At the beginning of 2020, AeroDefense received an AFWERX Direct to Phase II Small Business Innovation Research (SBIR) grant with customer commitments from two wings at Joint Base McGuire-Dix-Lakehurst (621st Contingency Response Squadron (CRS) and 87th Security Forces Squadron (SFS)) through the Commercial Solutions Opening (CSO) process. The project, sponsored by the Air Force Research Laboratory (AFRL), delivered a ruggedized and rapid-deploy AirWarden version that operates whether stationary or in motion. AeroDefense’s AirWarden mobile systems are eligible for sole source purchase by any federal agency as a result of the SBIR contract.

Remote ID

AirWarden receives FAA Remote ID drone broadcasts and detects non-broadcasting drone signals. This is achieved through a simple software update, so no additional hardware is needed now or in the future.

Deployment Options

The system’s ruggedized sensor is small and lightweight (8″ x 10″ x 6″, <15 lbs) enough to easily transition from vehicles to temporary mounts with little effort and manpower. The discreet detection antenna is only 4″, 4 oz. – roughly the size of a Sharpie marker.

Sensor deployment options:

  • Temporarily or permanently installed in vehicle or boat
  • Mounted on an all-terrain vehicle
  • Deployed in a vehicle rack mount
  • Mounted to a tripod

Detection and LTE antenna deployment options:

  • Permanent vehicle mount (recommended)
  • Via a temporary suction-cup mount designed for low-speed patrols and non-metallic vehicle rooftops
  • Magnetic mount suitable for high-speed
  • Mast mount on a vehicle such as a boat or SUV
  • Temporary or permanent (recommended) mount on an All-Terrain Vehicle
  • Mast mount on a Will-Burt pole (stationary)
  • Mounted at top of tripod (stationary)

When an AirWarden mobile sensor in a vehicle or boat nears a fixed (permanent) AirWarden network or network of AirWarden temporary/portable tripod mounted sensors, the vehicle-based sensor can automatically connect to the network. This enables security teams or local law enforcement to respond to incursions using AirWarden equipped response vehicles to extend a fixed or temporary system’s detection range to see down urban canyons or behind obstructions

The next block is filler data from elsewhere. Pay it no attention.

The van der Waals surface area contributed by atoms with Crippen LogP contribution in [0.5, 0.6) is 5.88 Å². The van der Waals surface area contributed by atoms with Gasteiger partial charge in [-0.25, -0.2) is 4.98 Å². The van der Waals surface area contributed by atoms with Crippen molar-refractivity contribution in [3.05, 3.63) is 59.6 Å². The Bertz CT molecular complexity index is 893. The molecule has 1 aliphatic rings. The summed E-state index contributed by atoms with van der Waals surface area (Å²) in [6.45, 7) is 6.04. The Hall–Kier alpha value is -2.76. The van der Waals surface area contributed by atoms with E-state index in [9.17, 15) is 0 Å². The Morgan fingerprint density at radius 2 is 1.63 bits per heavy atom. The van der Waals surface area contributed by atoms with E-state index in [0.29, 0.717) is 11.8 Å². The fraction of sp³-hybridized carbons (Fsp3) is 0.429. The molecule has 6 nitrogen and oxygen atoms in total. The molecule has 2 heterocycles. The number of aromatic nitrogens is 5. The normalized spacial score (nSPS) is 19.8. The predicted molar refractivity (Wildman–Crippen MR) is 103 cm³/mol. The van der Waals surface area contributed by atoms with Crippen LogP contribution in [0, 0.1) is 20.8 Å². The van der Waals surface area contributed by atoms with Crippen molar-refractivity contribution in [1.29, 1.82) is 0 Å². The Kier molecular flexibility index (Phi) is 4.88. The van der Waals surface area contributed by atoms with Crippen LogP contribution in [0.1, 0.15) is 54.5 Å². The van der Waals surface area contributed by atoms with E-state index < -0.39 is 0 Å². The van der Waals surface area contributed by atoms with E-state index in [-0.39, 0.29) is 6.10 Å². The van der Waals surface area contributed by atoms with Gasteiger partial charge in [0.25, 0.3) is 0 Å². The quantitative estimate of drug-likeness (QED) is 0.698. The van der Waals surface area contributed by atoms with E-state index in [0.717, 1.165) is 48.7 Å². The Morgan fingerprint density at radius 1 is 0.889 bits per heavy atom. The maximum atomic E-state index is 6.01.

In-motion sensors may operate independently as single sensors for airspace awareness (alerts when a drone or pilot enters a defined alert zone based on preconfigured geofence boundaries) or they can form a moving drone detection network by driving in formation to locate and track pilot/controllers and drones.  


AeroDefense’s proprietary spectrum sensing methodology allows the AirWarden system to detect all drone manufacturer types, including homemade/kit drones, operate without violating Federal privacy laws, and protects the system against spoofing attempts by nefarious drone pilots.

Install Time

1 hour or less

Training Requirement

One (1) day or less (virtual or in person)

Supplemental learning management system training provided

Power Requirements 

Only one power source is needed at any given time to operate the system, yet there are three power options.

  • Primary – wall socket (120V AC)
  • Secondary – car battery or cigarette outlet (12V DC)
  • Optional battery backup

Internal power requirement – 120 V AC @ 2.2A and 12V DC @ 7A

Networking and Information Sharing

AirWarden can utilize many different network configurations. The system is capable of anything from a self-contained ad-hoc mesh network to a cloud hosted service. As long as the sensors can “speak” to the control server, the system will operate. AeroDefense works with customers to define the network and cybersecurity requirements for each deployment.


AeroDefense’s AirWarden can integrate with external systems like camera or mitigation systems by pushing system information in a standardized format such as JSON. AirWarden can also ingest information from other systems like radar by listening to a specific port for standardized information formats such as JSON or XML. AirWarden can also integrate by subscribing to or providing an API for data flow to or from external systems. AeroDefense’s AirWarden has a released TAK-MIL plugin.